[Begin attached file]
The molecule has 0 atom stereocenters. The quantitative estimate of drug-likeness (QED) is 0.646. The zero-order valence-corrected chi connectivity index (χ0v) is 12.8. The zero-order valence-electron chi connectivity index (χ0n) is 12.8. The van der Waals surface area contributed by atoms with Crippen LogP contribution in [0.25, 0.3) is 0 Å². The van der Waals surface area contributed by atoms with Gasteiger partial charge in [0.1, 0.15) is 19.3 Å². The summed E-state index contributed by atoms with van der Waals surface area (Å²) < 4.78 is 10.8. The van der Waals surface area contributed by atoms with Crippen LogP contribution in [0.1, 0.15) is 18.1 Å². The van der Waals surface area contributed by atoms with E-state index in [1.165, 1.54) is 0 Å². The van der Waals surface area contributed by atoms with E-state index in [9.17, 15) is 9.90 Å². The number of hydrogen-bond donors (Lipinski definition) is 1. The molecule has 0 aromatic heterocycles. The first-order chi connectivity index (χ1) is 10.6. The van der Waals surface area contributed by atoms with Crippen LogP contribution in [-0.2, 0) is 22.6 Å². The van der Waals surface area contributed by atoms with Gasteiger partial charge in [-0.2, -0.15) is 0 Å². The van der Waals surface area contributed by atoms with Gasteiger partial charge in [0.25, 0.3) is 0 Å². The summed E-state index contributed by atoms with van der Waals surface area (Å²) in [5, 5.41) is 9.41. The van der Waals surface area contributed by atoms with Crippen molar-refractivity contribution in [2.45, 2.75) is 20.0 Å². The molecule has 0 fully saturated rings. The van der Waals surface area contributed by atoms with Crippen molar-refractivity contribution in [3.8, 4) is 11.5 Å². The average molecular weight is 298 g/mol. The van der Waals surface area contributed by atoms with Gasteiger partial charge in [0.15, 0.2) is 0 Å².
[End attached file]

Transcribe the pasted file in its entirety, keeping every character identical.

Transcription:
The molecule has 0 atom stereocenters. The quantitative estimate of drug-likeness (QED) is 0.646. The zero-order valence-corrected chi connectivity index (χ0v) is 12.8. The zero-order valence-electron chi connectivity index (χ0n) is 12.8. The van der Waals surface area contributed by atoms with Crippen LogP contribution in [0.25, 0.3) is 0 Å². The van der Waals surface area contributed by atoms with Gasteiger partial charge in [0.1, 0.15) is 19.3 Å². The summed E-state index contributed by atoms with van der Waals surface area (Å²) < 4.78 is 10.8. The van der Waals surface area contributed by atoms with Crippen LogP contribution in [0.1, 0.15) is 18.1 Å². The van der Waals surface area contributed by atoms with E-state index in [1.165, 1.54) is 0 Å². The van der Waals surface area contributed by atoms with E-state index in [9.17, 15) is 9.90 Å². The number of hydrogen-bond donors (Lipinski definition) is 1. The molecule has 0 aromatic heterocycles. The first-order chi connectivity index (χ1) is 10.6. The van der Waals surface area contributed by atoms with Crippen LogP contribution in [-0.2, 0) is 22.6 Å². The van der Waals surface area contributed by atoms with Gasteiger partial charge in [-0.2, -0.15) is 0 Å². The van der Waals surface area contributed by atoms with Gasteiger partial charge in [0.25, 0.3) is 0 Å². The summed E-state index contributed by atoms with van der Waals surface area (Å²) in [5, 5.41) is 9.41. The van der Waals surface area contributed by atoms with Crippen molar-refractivity contribution in [2.45, 2.75) is 20.0 Å². The molecule has 0 fully saturated rings. The van der Waals surface area contributed by atoms with Crippen molar-refractivity contribution in [3.8, 4) is 11.5 Å². The average molecular weight is 298 g/mol. The van der Waals surface area contributed by atoms with Gasteiger partial charge in [0.15, 0.2) is 0 Å².